Publication Type

Journal Article

Publication Date

3-1991

Abstract

In 1818, the Governor of the Chinese province of Shansi reported the case of Chan Lin who, while gatekeeper for the district magistrate, maintained "external criminal connections". Using his position he endeavoured to get a money changer to accept for exchange more than 300 ounces of sub-standard silver. Upon being rebuffed he took steps to have the money changer locked up. The Board of Punishments (which was a senior court of appeal in China during that period) held that because the act differed in no way from extortion as practised by rapacious government underlings, it would be improper to show leniency to the accused simply because he did not succeed in gaining an unfair pecuniary advantage. In this regard personal servants of an official would be punished on the same scale as minor government functionaries. This example of what might be termed public corruption raises several interesting issues which will be developed in this paper.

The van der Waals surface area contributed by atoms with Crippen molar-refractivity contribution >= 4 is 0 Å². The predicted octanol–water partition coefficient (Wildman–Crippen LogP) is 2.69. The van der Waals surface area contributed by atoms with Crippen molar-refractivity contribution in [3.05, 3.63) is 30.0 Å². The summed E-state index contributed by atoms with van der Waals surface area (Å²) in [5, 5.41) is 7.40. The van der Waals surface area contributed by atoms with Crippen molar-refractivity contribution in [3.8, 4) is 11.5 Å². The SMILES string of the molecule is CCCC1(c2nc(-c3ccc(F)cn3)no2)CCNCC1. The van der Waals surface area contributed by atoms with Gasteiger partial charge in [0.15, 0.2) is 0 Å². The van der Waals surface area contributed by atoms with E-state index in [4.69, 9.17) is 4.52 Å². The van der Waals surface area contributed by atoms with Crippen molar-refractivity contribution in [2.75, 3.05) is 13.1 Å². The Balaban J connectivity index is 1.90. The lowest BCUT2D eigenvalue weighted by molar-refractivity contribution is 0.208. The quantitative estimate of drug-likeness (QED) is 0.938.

Discipline

Criminal Law | Law and Society

Research Areas

Law, Society and Governance

Publication

Current Issues in Criminal Justice

Volume

2

Issue

3

First Page

36

Last Page

48

ISSN

2206-9542

Publisher

University of Sydney, Institute of Criminology

Creative Commons License

Creative Commons Attribution-Noncommercial-No Derivative Works 4.0 License
This work is licensed under a Creative Commons Attribution-Noncommercial-No Derivative Works 4.0 License.

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